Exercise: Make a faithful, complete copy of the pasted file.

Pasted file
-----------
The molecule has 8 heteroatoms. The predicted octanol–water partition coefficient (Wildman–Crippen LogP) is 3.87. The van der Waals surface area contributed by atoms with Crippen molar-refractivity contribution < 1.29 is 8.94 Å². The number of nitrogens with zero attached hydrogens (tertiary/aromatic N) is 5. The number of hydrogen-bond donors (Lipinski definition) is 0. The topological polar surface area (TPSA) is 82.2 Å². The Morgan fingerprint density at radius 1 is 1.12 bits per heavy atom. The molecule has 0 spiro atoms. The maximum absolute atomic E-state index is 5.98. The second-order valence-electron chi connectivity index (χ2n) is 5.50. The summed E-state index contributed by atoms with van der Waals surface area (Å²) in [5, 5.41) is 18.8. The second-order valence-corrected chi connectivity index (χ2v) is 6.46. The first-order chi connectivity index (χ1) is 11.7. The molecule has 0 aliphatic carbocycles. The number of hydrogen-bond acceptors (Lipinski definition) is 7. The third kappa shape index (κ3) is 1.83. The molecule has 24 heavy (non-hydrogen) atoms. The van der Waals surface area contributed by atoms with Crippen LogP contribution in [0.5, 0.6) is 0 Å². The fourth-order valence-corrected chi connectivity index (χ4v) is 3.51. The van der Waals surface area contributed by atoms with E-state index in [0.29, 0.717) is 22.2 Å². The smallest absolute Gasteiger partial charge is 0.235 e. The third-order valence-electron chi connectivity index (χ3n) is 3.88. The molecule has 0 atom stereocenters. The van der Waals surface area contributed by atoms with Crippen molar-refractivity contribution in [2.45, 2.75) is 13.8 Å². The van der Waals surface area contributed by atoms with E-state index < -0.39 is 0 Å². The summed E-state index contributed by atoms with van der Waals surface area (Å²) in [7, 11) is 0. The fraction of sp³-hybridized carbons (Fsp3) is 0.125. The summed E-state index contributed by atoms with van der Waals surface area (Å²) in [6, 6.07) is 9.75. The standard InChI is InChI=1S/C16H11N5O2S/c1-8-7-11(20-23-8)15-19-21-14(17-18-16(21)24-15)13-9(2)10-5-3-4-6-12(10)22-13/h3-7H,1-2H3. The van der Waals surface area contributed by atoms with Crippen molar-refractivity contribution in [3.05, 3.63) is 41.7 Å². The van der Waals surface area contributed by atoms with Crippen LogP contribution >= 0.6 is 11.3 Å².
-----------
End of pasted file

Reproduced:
The molecule has 8 heteroatoms. The predicted octanol–water partition coefficient (Wildman–Crippen LogP) is 3.87. The van der Waals surface area contributed by atoms with Crippen molar-refractivity contribution < 1.29 is 8.94 Å². The number of nitrogens with zero attached hydrogens (tertiary/aromatic N) is 5. The number of hydrogen-bond donors (Lipinski definition) is 0. The topological polar surface area (TPSA) is 82.2 Å². The Morgan fingerprint density at radius 1 is 1.12 bits per heavy atom. The molecule has 0 spiro atoms. The maximum absolute atomic E-state index is 5.98. The second-order valence-electron chi connectivity index (χ2n) is 5.50. The summed E-state index contributed by atoms with van der Waals surface area (Å²) in [5, 5.41) is 18.8. The second-order valence-corrected chi connectivity index (χ2v) is 6.46. The first-order chi connectivity index (χ1) is 11.7. The molecule has 0 aliphatic carbocycles. The number of hydrogen-bond acceptors (Lipinski definition) is 7. The third kappa shape index (κ3) is 1.83. The molecule has 24 heavy (non-hydrogen) atoms. The van der Waals surface area contributed by atoms with Crippen LogP contribution in [0.5, 0.6) is 0 Å². The fourth-order valence-corrected chi connectivity index (χ4v) is 3.51. The van der Waals surface area contributed by atoms with E-state index in [0.29, 0.717) is 22.2 Å². The smallest absolute Gasteiger partial charge is 0.235 e. The third-order valence-electron chi connectivity index (χ3n) is 3.88. The molecule has 0 atom stereocenters. The van der Waals surface area contributed by atoms with Crippen molar-refractivity contribution in [2.45, 2.75) is 13.8 Å². The van der Waals surface area contributed by atoms with E-state index < -0.39 is 0 Å². The summed E-state index contributed by atoms with van der Waals surface area (Å²) in [7, 11) is 0. The fraction of sp³-hybridized carbons (Fsp3) is 0.125. The summed E-state index contributed by atoms with van der Waals surface area (Å²) in [6, 6.07) is 9.75. The standard InChI is InChI=1S/C16H11N5O2S/c1-8-7-11(20-23-8)15-19-21-14(17-18-16(21)24-15)13-9(2)10-5-3-4-6-12(10)22-13/h3-7H,1-2H3. The van der Waals surface area contributed by atoms with Crippen molar-refractivity contribution in [3.05, 3.63) is 41.7 Å². The van der Waals surface area contributed by atoms with Crippen LogP contribution >= 0.6 is 11.3 Å².